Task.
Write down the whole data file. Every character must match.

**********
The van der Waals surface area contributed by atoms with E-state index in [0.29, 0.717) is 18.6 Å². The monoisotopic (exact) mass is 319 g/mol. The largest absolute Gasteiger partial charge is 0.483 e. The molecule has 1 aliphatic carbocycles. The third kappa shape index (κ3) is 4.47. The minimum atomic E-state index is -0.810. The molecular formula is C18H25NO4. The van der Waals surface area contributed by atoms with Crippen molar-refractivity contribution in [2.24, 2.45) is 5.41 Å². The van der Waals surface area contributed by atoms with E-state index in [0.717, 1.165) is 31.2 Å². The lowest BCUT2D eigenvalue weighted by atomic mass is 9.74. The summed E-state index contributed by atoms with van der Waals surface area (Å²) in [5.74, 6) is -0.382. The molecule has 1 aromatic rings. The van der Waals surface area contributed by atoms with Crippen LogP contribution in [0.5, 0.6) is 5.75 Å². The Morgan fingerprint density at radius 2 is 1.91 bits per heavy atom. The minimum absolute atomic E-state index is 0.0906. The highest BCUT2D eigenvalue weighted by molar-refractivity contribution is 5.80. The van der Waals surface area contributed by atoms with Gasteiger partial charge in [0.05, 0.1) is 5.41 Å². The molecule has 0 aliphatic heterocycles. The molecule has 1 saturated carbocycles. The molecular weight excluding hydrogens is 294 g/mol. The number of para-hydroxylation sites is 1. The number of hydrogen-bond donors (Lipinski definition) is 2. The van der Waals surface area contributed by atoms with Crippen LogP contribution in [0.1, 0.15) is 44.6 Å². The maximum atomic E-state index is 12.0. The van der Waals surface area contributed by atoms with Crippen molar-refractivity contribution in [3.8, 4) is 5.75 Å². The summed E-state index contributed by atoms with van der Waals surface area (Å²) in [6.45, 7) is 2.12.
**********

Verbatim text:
The van der Waals surface area contributed by atoms with E-state index in [0.29, 0.717) is 18.6 Å². The monoisotopic (exact) mass is 319 g/mol. The largest absolute Gasteiger partial charge is 0.483 e. The molecule has 1 aliphatic carbocycles. The third kappa shape index (κ3) is 4.47. The minimum atomic E-state index is -0.810. The molecular formula is C18H25NO4. The van der Waals surface area contributed by atoms with Crippen molar-refractivity contribution in [2.24, 2.45) is 5.41 Å². The van der Waals surface area contributed by atoms with E-state index in [0.717, 1.165) is 31.2 Å². The lowest BCUT2D eigenvalue weighted by atomic mass is 9.74. The summed E-state index contributed by atoms with van der Waals surface area (Å²) in [5.74, 6) is -0.382. The molecule has 1 aromatic rings. The van der Waals surface area contributed by atoms with Crippen LogP contribution in [0.5, 0.6) is 5.75 Å². The Morgan fingerprint density at radius 2 is 1.91 bits per heavy atom. The minimum absolute atomic E-state index is 0.0906. The highest BCUT2D eigenvalue weighted by molar-refractivity contribution is 5.80. The van der Waals surface area contributed by atoms with Gasteiger partial charge in [0.05, 0.1) is 5.41 Å². The molecule has 0 aliphatic heterocycles. The molecule has 1 saturated carbocycles. The molecular weight excluding hydrogens is 294 g/mol. The number of para-hydroxylation sites is 1. The number of hydrogen-bond donors (Lipinski definition) is 2. The van der Waals surface area contributed by atoms with Crippen LogP contribution in [0.1, 0.15) is 44.6 Å². The maximum atomic E-state index is 12.0. The van der Waals surface area contributed by atoms with Crippen molar-refractivity contribution in [3.8, 4) is 5.75 Å². The summed E-state index contributed by atoms with van der Waals surface area (Å²) in [6.45, 7) is 2.12.